I still don't understand why the needs of an elderly woman hosting a family event in her own house come second to one selfish person who could do without seeing his girlfriend for one measley day.

Because if Larry and his girlfriend are a unit and she was the only one not invited, then Aunt was rude, and given that she chewed him out loudly where everyone including the girlfriend could hear, she's not exactly covering herself in glory, so I'm quite willing to assume she was rude about this, too. She doesn't get a pass just because she's old. Neither does the (cousin?) of Larry who pointedly sat at a different table and ignored him like a five year old.
I'm willing to bet that Larry's girlfriend was not the only one excluded. Aunts instructions about no one other than family give the indication that previously the invitation was a lot more open. This year, aunt probably found it rather difficult to cater to more people and she wanted to be around family for the last thanksgiving.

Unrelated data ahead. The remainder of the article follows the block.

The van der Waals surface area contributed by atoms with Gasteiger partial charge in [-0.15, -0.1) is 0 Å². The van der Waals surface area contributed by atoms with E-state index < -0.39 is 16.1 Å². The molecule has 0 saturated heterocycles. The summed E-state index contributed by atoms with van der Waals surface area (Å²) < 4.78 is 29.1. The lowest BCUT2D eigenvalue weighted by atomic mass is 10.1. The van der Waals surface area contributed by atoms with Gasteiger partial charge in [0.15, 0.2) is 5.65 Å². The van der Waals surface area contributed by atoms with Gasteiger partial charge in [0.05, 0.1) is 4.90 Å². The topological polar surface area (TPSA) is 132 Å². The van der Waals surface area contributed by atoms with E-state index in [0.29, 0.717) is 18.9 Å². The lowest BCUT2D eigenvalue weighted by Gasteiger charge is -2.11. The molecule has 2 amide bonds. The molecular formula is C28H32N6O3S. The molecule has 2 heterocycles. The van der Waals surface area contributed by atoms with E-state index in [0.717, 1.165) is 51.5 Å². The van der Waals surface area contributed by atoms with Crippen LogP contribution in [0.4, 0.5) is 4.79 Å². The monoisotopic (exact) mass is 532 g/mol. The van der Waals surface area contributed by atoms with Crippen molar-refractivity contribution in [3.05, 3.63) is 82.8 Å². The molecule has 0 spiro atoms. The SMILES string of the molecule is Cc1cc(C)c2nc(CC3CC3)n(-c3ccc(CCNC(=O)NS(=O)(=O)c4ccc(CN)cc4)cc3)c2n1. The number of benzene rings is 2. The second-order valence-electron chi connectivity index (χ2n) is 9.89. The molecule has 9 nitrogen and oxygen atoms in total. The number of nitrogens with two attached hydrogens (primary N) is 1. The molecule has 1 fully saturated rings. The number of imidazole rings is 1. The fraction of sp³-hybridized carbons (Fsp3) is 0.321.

That's not too much to ask, and it's an easy way to limit invitations. It would have been no skin off Larry's nose to tell his girlfriend the truth, which he obviously did not do. Showing up with her and not telling her that she wasn't invited doesn't endear him at all in my book.
I admit that the aunt could have been more discreet in chewing out Larry, but it needed to happen. Had she been involved in this or known about it, it would have been the last straw.

This entire thing could have been avoided if Larry could have actually stuck to the conditions of the invitation, which was not bringing a guest. I don't see how it could have been any different if Larry had brought her to a wedding.